In her own words, Tzivia “wrote this book so [she] could read it.” As a social worker by profession and a full-time mom (does our position as mother have time constraints?), she was looking for a way to reconcile the multiplicity of her everyday life. Written from this perspective, the book is deeply honest, a product of months of meticulous research and interviews with Jewish, working women from across the spectrum. Each chapter begins with a personal anecdote or observation, and direct quotes from the interviewed women, identified by first name and profession, are interspersed with grayscale boxes filled with applicable, realistic, hint and tips. The result is a cross between a comforting conversation with an old friend and a panel discussion with like-minded women in a similar situation. Reiter covers every topic I have ever considered in my years as a working mother – from facing negativity, like outsiders’ (and insiders’) opinions of our choices and the guilt with which we torment ourselves, to proactive suggestions for a happy and healthy attitude and finding the elusive “balance” we all seem to seek, and practical recommendations for safeguarding our marriages and navigating often chaotic morning and evening routines. As I read through the book I began to get the feeling that she knows me better than I know myself.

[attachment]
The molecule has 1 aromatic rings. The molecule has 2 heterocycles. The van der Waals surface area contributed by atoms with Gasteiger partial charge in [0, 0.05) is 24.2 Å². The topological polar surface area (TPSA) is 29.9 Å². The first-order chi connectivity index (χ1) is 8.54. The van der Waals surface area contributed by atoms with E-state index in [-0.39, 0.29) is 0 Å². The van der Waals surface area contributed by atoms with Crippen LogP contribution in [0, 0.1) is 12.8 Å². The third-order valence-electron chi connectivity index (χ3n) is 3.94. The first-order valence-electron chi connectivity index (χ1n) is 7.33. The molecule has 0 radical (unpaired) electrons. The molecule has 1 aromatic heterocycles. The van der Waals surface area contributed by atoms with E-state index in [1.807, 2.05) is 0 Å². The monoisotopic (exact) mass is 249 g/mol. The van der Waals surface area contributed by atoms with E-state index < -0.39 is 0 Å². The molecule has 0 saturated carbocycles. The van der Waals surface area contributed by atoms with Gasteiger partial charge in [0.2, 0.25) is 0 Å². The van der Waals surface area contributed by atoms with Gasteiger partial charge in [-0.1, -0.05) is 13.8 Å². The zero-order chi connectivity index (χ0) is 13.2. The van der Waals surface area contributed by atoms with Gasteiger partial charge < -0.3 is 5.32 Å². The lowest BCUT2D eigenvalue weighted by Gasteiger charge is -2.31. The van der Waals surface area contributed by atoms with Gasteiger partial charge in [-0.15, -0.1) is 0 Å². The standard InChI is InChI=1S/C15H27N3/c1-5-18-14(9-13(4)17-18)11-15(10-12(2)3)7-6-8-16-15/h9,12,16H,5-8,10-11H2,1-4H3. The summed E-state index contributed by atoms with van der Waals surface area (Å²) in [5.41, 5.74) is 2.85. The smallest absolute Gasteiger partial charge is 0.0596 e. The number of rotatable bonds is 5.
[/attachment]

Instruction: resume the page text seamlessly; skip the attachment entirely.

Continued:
Tzivia truly leaves the best for last, where she interviews the offspring of working mothers for the final chapter of her book. In the words of grown (and almost grown) children she pieces together a mosaic of the good – My siblings and I felt very proud when we visited my mother in her office…I thought my mom was cool…I have learned a lot from watching [my mom] juggle everything…”, the bad – “I didn’t make friends as easily when I was growing up because my mom wasn’t part of ‘the circle’…There were times that I…wanted to speak with my mom right away when I came home, but she wasn’t there. That was hard…”, and the helpful – “I think it’s important to make sure the family eats some meals together…Do fun things when you are home together…Try to come [to school functions] at least once in a while…,” spoken with such candor that it brought tears to my eyes.